And, once again, it’s after midnight, so that’s where I’ll leave off for now.

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March 29, 2008 - Posted by | Game Progress | , , , ,

4 Comments »

  1. “Saying “Your old bedroom is to the southeast” seems a little odd to me in the context of this game, because you obviously should know where your bedroom is.”

    Yes, the character in the game knows this, but the *player* doesn’t! You aren’t writing the descriptions to the character but the player. The descriptions are the voice of the narrator who tells the player what the character sees and hears, and since this is new information to the player, I don’t see it breaking the immersion. It actually *helps* it, because now the player has the same information as the character has.

    If you were writing in the first person (“My old bedroom is…”), explicitly writing the “thoughts” of the character, then the issue might be something to consider.

    “What’s the best way to clue someone into examining something twice?”

    Making important information available only at the second examine is usually bad design. There is no fool-proof method of hinting to the player that a second EXAMINE is necessary, other than outright telling them to do that.

    I’d suggest you make all the info available at the first examine, or implement SEARCH as a separate command that will give the information.

    Comment by dgen | April 10, 2008 | Reply

  2. I think I’ve been slowly coming to the same conclusions as you suggest, especially regarding the first situation.

    I’ve also decided to forego the “second-examination” route, mainly because it just seems too arbitrary – I can’t think of a good reason why something would be noticeable on the second look but not the first. And while the game will be a bit puzzley, it’s also quite story-driven, so forcing in an examine-twice puzzle will likely just interfere with the flow.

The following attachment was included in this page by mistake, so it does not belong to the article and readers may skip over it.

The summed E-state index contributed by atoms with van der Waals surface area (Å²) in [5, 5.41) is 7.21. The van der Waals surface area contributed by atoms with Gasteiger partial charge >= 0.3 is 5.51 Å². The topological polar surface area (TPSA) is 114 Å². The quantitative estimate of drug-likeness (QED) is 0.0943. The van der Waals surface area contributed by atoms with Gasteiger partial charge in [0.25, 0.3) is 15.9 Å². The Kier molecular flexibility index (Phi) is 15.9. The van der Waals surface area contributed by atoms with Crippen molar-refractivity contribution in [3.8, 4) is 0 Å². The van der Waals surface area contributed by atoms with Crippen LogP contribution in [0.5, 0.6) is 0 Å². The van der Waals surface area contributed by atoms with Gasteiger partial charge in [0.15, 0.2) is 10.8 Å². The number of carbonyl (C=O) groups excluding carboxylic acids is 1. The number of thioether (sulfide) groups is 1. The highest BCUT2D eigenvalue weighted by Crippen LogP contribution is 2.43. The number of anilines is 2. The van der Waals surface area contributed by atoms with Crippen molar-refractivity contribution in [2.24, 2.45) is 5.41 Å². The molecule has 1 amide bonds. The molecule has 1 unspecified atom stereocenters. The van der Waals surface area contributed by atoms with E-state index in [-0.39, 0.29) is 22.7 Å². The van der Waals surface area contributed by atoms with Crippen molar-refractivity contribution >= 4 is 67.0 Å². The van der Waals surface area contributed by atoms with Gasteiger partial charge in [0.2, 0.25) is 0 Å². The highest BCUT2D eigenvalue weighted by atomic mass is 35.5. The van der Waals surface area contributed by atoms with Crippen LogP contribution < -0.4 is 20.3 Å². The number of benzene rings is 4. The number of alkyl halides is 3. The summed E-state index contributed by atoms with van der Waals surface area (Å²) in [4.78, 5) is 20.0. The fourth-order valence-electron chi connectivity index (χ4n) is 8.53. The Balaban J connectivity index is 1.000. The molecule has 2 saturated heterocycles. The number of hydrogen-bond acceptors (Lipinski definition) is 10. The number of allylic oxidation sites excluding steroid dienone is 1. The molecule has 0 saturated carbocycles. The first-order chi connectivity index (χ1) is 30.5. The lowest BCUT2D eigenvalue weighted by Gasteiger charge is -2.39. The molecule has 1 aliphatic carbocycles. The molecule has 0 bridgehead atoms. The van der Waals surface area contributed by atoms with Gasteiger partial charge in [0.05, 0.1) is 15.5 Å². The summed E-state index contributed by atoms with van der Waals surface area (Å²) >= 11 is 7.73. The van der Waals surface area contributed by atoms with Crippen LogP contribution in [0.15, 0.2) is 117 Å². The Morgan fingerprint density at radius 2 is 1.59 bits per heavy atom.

Comment by Jules | April 10, 2008 | Reply

  3. > What’s the best way to clue someone into examining something twice?

    An alternative might be to use “second level nouns” – something which is mentioned when an object is described, which in turn needs to be examined as well. But if you’re going to do that, it kind of needs to be consistent throughout the game.

    Here are some quotes about this topic: http://jacl.game-host.org:8080/dfisher/ifgems/gems_9.html#9.5

    (Great site, by the way!)

    Comment by David Fisher | April 22, 2008 | Reply

  4. Hi David,

    Just dug your comment out of an overzealous spam filter… sigh. Your site, by the way, is an excellent resource – if I had enough ink to print out all 183 pages of IF Gems, I’d do it in a heartbeat.

    I did take a sort of second-level approach in the end, though more towards cluing than as an actual puzzle layer. If there’s anything I hate, it’s having to step through a series of tasks just to get a game to let me do something I’ve already figured out – like looking behind a painting. On the other hand, it’s equally frustrating to realize I was supposed to look behind something yet there was nothing that indicated that it was worth trying.

    Hopefully the way I tackled it – incorporating a handful of second-level nouns pertaining to the painting and its parts as clues, yet rewarding the direct approach with success – will strike a balance between the two 🙂

    Comment by Jules | April 23, 2008 | Reply